While her chances of becoming mayor are slim to none, she has a fair chance of obtaining two or three city council seats. Since she announced she was running, she stands at 6% in the polls.
Azaria represents pluralist Jews, but with a little extra emphasis on the modern Orthodox sector. The haredim don’t like her.
“She has conducted a few struggles against the ultra-Orthodox, and they don’t forget,” said Cidor. “She is a red flag for the ultra-Orthodox, and you cannot really win a race in Jerusalem if you are the No. 1 enemy of the ultra-Orthodox.”
By contrast, the 36-year-old Ofer Berkovitch (Hitorerut) is “a young promise of a new dawn,” said Cidor, who said polls show Berkovitch coming out toward the top — if not winning the election.
Berkovitch represents the secular, traditional and mildly religious pluralistic sector of the city, and he is the “default choice” for many people who don’t want Lion, wouldn’t vote for a haredi candidate and are afraid of mayoral prospect Ze’ev Elkin. “He is smart and very popular,” said Cidor.
Elkin, on the other hand, is those things and more, according to Cidor, who says the candidate is on a “personal political mission” from Israeli Prime Minister Benjamin Netanyahu, who believes in a unified Jerusalem and thinks Elkin can achieve it for him by pushing for his plan to split off several Arab neighborhoods beyond the West Bank separation barrier from the Jerusalem municipality.
“Elkin has been clear: Arabs can live in Jerusalem — not Palestinians,” said Cidor.
Elkin is a currently a Likud Knesset member and the Minister of Jerusalem Affairs and Environmental Protection.
Two other Jewish candidates are on the ballot: First, Avi Salman, a young lawyer, once a close assistant to Barkat and today a loud critic of the way he handles municipal issues. He, like Berkovitch, is 36 years old. He is the only candidate to include a disabled woman (No. 3) on his list.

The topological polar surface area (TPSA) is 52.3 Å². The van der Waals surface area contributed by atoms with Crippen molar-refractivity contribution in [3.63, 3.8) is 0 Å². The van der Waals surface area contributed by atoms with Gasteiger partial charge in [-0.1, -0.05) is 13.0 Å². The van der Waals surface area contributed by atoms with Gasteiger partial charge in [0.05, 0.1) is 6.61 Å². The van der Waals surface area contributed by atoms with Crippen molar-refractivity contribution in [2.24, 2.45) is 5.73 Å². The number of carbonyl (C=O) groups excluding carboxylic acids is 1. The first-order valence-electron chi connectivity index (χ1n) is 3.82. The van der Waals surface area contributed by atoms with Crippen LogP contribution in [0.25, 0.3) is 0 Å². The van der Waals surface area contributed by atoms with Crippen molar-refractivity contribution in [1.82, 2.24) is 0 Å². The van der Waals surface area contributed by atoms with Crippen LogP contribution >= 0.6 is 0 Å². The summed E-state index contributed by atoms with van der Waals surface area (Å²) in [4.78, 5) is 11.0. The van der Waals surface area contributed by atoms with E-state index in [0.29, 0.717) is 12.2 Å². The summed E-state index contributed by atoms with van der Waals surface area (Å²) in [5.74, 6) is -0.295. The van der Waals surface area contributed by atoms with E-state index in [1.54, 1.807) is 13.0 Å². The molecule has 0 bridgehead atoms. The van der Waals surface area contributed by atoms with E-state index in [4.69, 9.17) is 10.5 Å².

However, Cidor said, “Salman is a bad joke.” Most polls do not give him more than 4% of votes, but he has refused so far to withdraw from the race or to join another candidate.
The other candidate is Yossi Havilio, a former municipal legal adviser who also has no chance of becoming mayor and knows it himself, with polls showing him at about 4 or 5%. It is likely that Havilio will join Berkovitch.
One Arab candidate is in the running: Aziz Abu Sarah, a Palestinian entrepreneur and CEO of a travel company, who has thrown his hat into the ring at the head of a newly formed list called Al-Quds Lana. However, like 90% of Arabs in eastern Jerusalem, he is a resident but not a citizen. Under the law, only citizens can be mayor of Jerusalem. Abu Sarah plans to sue the High Court of Justice to have that law changed.
Arabs have boycotted elections since 1967 because they oppose the city’s unification.
Sheikh Mohammed Hussein, the mufti of Jerusalem, issued a fatwa (Islamic edict) forbidding eastern Jerusalemites to vote.
But a recent survey conducted by a Palestinian polling company found that 22% of that sector would like to vote.
In the last election in 2013, less than 2% of the eligible eastern Jerusalemites voted.
Cidor said that in the recent past, Palestinians who thought to run for City Hall would be threatened with their lives. Today, this is no longer a fear.
‘Too early to tell’
Cidor does not know who will win, of course, but she predicts that Havilio will join Berkovitch and Daitch will decide to run, causing Lion to withdraw.
Azaria, she said, will run to the end, but she believes rumors that the female candidate has already worked out a deal with Elkin that, if he wins, she will join his coalition and receive the role of deputy mayor.
In Jerusalem, there can be up to eight deputy mayors. Plus, if no one has the majority after the first round of voting, a runoff race will be initiated.
“The final top candidates will be Berkovitch versus Elkin,” predicted Cidor, noting that Elkin is the right-wing candidate and Jerusalem is a right-wing city.
“Is that enough to bring him into office?” she posed. “It is too early to tell.”